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paul batchelor - please sir, just a little bit mor

  1. 3,567 Posts.
    AMP Ltd took a tough stand on executive pay keeping a payout to Paul Batchelor to only $2.1 million - but the former chief executive says it's not enough.

    The troubled financial services giant sent a take-it-or-leave it cheque to Mr Batchelor at his Mosman home, on Sydney's north shore, early this afternoon.

    However Mr Batchelor fired back, saying the amount did not reflect what he was legally entitled to under his contract with AMP and he was "considering the alternatives available" to him.

    He also described reports that he was seeking a payout worth up to $20 million as "ill informed and incorrect".

    Sources close to the company said it was believed Mr Batchelor was seeking a figure "in the high teens".

    AMP's newly appointed chairman Peter Wilcox said neither side was able to agree on the size of the payout and that if Mr Batchelor wanted more money he would have to take AMP to court.

    He also revealed that AMP's board had considered during a meeting earlier this week not to make any payment at all to Mr Batchelor.

    AMP's directors ultimately decided that a $2.1 million payment - before $700,000 in tax was taken out - was "an appropriate reflection of his legal entitlements".

    "We believe this is an adequate payment in the circumstances, particularly considering the actions we have had to take since Mr Batchelor left," Mr Wilcox said.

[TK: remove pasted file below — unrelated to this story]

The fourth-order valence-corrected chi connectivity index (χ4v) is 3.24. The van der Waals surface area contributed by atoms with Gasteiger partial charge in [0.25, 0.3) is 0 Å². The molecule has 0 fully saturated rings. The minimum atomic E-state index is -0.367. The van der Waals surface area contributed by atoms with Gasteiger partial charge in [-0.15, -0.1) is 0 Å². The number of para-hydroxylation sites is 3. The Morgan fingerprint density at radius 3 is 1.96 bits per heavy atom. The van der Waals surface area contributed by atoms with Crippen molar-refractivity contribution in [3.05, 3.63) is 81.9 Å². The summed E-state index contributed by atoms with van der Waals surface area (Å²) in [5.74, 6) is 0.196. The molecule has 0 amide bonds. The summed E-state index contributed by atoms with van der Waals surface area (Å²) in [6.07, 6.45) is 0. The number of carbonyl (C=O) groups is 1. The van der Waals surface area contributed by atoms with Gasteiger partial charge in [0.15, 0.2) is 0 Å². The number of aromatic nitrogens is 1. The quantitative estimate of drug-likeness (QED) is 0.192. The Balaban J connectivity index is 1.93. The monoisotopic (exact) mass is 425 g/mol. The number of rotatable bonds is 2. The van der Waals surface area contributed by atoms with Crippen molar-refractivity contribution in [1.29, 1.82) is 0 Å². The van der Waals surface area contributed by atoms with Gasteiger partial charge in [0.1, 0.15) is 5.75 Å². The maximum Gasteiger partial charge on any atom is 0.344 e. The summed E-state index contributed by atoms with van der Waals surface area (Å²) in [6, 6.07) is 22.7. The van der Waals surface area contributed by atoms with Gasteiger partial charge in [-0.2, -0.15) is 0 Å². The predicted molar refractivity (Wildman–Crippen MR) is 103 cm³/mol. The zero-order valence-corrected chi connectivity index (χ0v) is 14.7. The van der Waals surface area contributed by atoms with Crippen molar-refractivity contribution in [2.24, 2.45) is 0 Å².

The news gave a much needed boost to AMP's shares, which have been trading at record low levels this week, pushing them up 29 cents to $6.45 on heavy turnover of 17 million shares.

    AMP's payout to Mr Batchelor is equivalent to about 18 months of his $1.0 million-plus base salary but is a far cry from the $13.2 million paid to his predecessor George Trumbull after he quit in 1999.

    Mr Batchelor resigned from his post in September last year amid controversy over AMP's ailing life insurance business in Britain and its falling share price.

    Chairman Stan Wallis agreed to step down at the same time and earlier this month bowed to public pressure and handed back his $1.6 million retirement benefit after AMP unveiled an $896 million loss for 2002.

    Another three outgoing AMP directors - Sir Malcolm Bates, Paul Mazoudier and Ian Renard - have also been urged not to take their retirement benefits of $1.1 million, $207,655 and $268,921.

    The Australian Shareholders Association (ASA) welcomed news of Mr Batchelor's payment but said he should follow Mr Wallis' lead and hand back the money to AMP.

    AMP's other three departing directors should also reconsider if it was appropriate for them to accept their payouts, the ASA added.

    "Mr Wilcox has displayed considerable courage by taking a lead in the fight against the grotesque payouts demanded by failed chief executives of listed public companies," the ASA said.

    "This may well be a turning point in the debate about executive payouts that has so alienated shareholders and the community in recent years."

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